Nancy Weil is a leading authority on the relationship between humor and grief. She is the founder of The Laugh Academy and leads the world’s only laughter club held in a cemetery. As a Certified Funeral Celebrant, Nancy understands how humor can be used to aid the grieving process. A Certified Grief Management Specialist, she serves as Director of Grief Support for eleven cemeteries in western New York state. Her products include: Bandages for Your Heart, a DVD or CD that helps people get relief from the overwhelming pain that grief may bring; the CD Laugh for the Health of It, showing people how to add more humor into their lives; A Brief Exploration of Grief, available as a free download; and her new book, If Stress Doesn't Kill You, Your Family Might.
Much of the grieving process focuses on our loss. We miss our loved one so much that it hurts, and we wonder how we will ever make it through the pain. We spend time looking back at the past with regret and grow anxious as we anticipate a future without our loved one in it. We wonder how we will ever make it through the upcoming holiday, our…Continue
‘Tis the season of giving and receiving. Yet our grief keeps us from feeling like going out to the mall or taking the time and energy to find just the right present for our family member. Our tree may remain boxed this year and our lights still in their tangled mess of cords as we just try to make it through the day, much less the holidays. Still there is a gift you can give to your family more valuable than anything you can buy on the internet, more…Continue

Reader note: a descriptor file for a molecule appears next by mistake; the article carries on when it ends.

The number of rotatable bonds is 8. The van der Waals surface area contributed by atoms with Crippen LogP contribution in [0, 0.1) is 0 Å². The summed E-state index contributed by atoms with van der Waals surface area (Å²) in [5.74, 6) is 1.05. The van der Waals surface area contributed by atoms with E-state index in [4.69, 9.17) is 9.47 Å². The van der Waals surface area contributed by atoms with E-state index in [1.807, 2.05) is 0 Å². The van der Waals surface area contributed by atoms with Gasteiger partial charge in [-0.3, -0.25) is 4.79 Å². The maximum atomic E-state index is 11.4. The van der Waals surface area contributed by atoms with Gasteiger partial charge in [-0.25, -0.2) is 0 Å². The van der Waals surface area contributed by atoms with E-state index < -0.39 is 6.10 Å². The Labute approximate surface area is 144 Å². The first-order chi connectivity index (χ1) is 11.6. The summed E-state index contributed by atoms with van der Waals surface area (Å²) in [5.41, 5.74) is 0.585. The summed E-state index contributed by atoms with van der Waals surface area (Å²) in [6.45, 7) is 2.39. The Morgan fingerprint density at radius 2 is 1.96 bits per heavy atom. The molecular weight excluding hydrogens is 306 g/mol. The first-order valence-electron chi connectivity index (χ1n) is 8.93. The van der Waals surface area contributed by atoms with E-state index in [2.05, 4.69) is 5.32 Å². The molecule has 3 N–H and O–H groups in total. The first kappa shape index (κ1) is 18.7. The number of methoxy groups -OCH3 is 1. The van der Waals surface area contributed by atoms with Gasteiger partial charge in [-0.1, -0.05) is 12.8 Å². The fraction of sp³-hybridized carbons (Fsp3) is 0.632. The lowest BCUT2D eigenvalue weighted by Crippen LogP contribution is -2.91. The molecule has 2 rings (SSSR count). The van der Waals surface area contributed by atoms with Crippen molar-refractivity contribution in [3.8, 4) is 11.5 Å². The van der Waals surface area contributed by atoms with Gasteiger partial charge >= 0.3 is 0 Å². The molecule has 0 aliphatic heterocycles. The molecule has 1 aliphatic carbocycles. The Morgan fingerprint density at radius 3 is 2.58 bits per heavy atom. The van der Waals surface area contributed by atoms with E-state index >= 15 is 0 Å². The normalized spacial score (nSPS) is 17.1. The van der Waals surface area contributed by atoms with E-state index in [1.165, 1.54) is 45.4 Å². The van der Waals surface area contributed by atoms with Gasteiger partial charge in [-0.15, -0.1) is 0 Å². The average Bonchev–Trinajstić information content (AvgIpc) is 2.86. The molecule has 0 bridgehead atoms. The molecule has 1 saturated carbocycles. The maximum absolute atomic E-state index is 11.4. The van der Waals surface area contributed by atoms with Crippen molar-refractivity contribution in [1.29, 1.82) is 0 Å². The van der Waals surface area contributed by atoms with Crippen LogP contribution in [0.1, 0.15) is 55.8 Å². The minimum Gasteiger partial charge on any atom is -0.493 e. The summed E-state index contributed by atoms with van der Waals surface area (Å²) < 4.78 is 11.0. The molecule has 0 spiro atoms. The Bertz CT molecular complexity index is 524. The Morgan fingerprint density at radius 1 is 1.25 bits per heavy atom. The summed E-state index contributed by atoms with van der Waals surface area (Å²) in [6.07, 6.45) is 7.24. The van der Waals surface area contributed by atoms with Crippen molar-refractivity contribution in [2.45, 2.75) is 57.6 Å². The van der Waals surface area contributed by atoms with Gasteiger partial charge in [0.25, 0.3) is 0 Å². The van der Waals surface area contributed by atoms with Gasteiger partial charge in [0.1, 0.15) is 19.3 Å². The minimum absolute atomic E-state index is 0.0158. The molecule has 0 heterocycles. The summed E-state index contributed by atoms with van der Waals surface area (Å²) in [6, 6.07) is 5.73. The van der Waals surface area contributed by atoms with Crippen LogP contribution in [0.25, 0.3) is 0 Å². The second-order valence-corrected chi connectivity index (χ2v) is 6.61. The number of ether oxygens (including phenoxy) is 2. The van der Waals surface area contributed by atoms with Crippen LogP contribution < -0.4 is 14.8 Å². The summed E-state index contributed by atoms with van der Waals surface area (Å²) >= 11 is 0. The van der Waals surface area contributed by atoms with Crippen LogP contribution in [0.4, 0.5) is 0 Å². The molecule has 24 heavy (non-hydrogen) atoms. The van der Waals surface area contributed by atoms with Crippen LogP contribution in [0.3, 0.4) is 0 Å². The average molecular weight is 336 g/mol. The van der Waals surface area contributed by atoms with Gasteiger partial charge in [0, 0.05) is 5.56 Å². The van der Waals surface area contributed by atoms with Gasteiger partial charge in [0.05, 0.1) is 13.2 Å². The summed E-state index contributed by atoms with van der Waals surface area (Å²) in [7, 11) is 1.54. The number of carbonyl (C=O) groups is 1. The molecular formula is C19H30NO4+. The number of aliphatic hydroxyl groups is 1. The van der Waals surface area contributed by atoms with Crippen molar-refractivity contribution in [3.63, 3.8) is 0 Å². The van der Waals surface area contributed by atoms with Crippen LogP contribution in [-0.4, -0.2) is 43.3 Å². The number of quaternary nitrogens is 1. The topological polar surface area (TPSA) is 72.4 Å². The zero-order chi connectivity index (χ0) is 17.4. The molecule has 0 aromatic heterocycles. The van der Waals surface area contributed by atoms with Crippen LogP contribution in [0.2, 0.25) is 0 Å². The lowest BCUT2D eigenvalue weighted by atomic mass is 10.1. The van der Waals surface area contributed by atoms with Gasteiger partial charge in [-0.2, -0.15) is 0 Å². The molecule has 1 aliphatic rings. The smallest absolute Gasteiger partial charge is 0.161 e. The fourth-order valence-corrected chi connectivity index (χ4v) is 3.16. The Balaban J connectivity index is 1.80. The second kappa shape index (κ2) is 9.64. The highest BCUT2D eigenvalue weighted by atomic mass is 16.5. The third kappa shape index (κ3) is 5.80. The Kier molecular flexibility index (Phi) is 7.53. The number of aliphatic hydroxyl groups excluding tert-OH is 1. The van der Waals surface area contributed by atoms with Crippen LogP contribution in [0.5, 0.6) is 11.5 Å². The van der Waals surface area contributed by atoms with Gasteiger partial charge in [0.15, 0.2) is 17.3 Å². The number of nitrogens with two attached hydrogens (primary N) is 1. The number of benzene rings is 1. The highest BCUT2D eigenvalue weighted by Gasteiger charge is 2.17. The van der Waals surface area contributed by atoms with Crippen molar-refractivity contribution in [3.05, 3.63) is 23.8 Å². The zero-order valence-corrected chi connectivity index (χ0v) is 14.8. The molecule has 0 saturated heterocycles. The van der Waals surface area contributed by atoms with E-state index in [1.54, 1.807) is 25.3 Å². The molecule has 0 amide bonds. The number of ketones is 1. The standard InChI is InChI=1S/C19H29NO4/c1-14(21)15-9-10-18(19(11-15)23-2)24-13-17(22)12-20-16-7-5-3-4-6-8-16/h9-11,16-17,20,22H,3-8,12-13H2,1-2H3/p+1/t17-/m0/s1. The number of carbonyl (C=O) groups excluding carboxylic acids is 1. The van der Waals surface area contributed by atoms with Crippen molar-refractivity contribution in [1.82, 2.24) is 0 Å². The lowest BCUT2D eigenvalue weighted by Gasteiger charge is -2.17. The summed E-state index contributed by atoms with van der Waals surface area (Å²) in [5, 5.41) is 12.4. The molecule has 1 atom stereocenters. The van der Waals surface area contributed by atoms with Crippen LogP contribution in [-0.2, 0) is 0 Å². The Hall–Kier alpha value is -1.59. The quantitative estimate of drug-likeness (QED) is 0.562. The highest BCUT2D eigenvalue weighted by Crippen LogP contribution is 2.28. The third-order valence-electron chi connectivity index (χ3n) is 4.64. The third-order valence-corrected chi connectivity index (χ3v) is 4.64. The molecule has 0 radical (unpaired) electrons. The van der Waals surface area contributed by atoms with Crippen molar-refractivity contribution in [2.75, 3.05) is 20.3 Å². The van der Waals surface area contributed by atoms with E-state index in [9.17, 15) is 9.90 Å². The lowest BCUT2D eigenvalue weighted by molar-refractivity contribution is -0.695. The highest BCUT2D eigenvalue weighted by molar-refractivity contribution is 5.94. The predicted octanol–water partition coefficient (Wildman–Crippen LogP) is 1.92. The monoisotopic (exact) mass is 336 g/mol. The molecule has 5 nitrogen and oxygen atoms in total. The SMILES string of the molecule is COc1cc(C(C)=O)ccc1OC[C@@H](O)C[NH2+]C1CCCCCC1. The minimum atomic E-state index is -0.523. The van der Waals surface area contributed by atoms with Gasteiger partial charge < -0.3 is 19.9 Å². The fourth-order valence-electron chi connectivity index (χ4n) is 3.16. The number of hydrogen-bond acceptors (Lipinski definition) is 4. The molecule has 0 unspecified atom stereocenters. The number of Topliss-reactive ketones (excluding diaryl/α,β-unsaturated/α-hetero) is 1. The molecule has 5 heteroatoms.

I was speaking to a reporter about sudden death and how this type of grief differs from anticipated death. I explained that it was no better or worse, just different. No one is ever ready to say goodbye to someone they love, no matter the circumstances. Loss is hard and never invited into our lives. It comes to all, and our hearts yearn for what we can never have again – our loved one’s voice, touch, smile and laugh.…Continue
I read an article about a grief support group being held in an all boys high school. At a time of life when their greatest worry should be acne, girlfriends and homework, these boys all were struggling with the death of a parent. The very people we take for granted will be there for us when we get home from school or across the dinner table at night, had tragically left this world too soon. These young men who had to hold it together all day, were able to be vulnerable and show…Continue